N C TanBMJ 2015; 351 doi: https://doi.org/10.1136/bmj.h4251 (Published 18 August 2015) Cite this as: BMJ 2015;351:h4251
- Ned Stafford, Hamburg
It was in December 1961 that Tan Ngoh Chuan—overflowing with big ideas—returned home to Singapore. Tan, later to become widely known as N C Tan, had spent two years in Australia, training in cardiothoracic surgery. Only 30 years old at the time, he was eager to establish the discipline in Singapore.
He soon found that achieving his goal would be much more difficult than he had anticipated. The medical establishment did not share his enthusiasm. At the time, Singapore was still a British colony, and most doctors were British expatriates. At Singapore General Hospital, where Tan was senior registrar in surgery, his managers had “little appetite for a newfangled, speculative subdiscipline,” such as cardiothoracic surgery, according to Tan’s daughter, Jacinta Tan.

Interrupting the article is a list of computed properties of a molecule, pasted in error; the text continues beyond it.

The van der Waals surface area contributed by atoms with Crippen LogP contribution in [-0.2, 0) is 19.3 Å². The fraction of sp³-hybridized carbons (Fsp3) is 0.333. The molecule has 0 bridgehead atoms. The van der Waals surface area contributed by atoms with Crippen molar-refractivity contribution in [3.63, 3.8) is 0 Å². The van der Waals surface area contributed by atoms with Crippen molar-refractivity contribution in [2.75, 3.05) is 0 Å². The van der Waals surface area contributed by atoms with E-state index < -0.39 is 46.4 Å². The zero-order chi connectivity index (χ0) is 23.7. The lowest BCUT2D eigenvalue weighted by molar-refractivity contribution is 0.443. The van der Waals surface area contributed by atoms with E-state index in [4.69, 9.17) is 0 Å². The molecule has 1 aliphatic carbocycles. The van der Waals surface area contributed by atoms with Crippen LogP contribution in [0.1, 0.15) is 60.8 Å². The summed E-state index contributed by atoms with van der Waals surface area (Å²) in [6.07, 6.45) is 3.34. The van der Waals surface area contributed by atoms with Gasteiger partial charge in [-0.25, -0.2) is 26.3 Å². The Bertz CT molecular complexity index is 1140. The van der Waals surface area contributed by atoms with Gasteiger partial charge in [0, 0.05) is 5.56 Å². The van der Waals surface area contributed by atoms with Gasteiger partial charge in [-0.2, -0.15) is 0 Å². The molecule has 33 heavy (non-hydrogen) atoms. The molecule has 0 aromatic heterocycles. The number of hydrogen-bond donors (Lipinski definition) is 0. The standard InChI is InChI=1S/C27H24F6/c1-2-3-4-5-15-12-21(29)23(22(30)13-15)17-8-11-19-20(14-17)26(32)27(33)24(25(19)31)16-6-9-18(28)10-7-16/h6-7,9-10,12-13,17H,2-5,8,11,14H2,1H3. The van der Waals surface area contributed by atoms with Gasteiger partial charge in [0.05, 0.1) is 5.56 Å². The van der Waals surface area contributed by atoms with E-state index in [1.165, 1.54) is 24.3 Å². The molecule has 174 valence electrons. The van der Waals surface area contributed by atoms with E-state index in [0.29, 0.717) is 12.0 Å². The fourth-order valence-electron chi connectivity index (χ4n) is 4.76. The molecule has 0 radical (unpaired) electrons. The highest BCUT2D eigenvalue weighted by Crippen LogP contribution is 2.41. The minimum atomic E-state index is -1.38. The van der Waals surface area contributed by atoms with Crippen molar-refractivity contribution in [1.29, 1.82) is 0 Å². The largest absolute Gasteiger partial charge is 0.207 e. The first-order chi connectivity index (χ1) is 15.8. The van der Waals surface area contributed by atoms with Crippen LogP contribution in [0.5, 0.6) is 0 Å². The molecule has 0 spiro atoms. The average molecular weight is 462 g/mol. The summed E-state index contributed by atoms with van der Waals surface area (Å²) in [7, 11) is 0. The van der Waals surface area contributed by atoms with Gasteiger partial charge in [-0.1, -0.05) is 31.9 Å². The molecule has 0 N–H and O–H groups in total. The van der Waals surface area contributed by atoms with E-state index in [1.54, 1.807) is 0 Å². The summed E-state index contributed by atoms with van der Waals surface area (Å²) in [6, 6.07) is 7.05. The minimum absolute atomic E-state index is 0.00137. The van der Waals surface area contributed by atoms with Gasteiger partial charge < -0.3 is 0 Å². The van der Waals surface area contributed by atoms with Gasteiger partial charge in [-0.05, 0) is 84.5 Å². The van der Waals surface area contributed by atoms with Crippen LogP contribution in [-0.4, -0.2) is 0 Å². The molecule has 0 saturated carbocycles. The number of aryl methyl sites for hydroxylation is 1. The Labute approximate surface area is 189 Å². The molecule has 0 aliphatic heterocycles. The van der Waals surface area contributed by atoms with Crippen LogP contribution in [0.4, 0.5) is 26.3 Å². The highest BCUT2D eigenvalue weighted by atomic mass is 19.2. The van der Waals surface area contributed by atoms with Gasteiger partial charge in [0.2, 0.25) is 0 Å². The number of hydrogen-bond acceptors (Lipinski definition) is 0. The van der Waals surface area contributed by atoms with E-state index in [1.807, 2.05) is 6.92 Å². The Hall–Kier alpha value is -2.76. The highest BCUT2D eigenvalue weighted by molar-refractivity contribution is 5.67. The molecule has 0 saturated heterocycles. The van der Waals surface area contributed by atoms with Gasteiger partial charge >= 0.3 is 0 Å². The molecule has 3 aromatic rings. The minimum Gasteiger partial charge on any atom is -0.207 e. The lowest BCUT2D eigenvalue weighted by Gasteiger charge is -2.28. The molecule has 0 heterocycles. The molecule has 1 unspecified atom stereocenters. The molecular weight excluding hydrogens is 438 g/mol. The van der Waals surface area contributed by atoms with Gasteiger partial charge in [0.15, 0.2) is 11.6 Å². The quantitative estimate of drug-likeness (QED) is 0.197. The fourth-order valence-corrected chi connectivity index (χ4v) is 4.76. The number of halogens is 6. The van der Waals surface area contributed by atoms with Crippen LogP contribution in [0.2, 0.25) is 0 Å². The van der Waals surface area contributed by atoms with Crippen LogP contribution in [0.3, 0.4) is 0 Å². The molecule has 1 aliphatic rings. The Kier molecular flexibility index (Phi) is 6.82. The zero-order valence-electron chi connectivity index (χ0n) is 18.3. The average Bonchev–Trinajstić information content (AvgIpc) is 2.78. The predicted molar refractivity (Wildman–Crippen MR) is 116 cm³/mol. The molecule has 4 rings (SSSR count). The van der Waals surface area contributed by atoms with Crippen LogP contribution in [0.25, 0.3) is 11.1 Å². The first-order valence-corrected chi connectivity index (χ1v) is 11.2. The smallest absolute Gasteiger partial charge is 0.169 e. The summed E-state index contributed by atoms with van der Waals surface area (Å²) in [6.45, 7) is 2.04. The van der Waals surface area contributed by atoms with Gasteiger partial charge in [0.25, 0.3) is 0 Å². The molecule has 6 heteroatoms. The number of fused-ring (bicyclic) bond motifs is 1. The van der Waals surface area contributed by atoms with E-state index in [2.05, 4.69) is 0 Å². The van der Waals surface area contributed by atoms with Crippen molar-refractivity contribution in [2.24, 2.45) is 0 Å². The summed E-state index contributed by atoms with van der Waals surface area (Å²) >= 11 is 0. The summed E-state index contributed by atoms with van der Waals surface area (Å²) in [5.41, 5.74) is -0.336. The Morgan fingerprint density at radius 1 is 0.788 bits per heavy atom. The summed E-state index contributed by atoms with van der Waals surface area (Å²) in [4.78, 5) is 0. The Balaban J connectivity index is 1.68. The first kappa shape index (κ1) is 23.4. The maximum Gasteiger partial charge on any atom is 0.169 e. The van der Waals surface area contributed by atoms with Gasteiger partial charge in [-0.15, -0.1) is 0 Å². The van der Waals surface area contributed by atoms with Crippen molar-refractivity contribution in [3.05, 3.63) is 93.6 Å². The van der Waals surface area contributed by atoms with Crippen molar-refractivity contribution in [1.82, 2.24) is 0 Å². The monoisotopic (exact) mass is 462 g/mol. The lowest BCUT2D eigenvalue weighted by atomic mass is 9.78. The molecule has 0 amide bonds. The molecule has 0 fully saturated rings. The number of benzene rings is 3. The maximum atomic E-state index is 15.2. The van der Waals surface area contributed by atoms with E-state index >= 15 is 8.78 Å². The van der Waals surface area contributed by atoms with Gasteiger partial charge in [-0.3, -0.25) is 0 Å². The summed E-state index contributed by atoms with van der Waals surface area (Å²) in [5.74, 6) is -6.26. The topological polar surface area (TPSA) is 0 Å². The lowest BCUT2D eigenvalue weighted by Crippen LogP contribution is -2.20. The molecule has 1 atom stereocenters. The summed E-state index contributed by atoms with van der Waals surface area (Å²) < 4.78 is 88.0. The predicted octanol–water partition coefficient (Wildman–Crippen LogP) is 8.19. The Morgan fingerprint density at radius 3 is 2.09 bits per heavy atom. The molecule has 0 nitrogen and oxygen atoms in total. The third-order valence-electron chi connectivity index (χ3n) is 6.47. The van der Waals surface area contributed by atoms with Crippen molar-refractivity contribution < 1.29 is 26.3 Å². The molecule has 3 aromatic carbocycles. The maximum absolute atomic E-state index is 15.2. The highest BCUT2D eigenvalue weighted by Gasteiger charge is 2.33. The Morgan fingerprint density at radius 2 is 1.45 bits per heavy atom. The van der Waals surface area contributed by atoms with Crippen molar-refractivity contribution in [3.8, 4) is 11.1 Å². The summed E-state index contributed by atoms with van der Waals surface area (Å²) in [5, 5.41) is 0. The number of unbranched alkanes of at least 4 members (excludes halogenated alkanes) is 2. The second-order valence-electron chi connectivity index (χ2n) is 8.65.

“But my father kept the dream alive,” says Jacinta Tan, herself an associate professor of medicine at Swansea University in the UK, who specialises in child and adolescent psychiatry. “He learnt what he could anyway and bided his time and eventually was offered the chance to build up his unit, which he grabbed with both hands.”
Opportunities after independence
Tan’s chance came in 1965, the same year in which Singapore gained independence from British rule. Tan moved to Tan Tock Seng Hospital and began the difficult …
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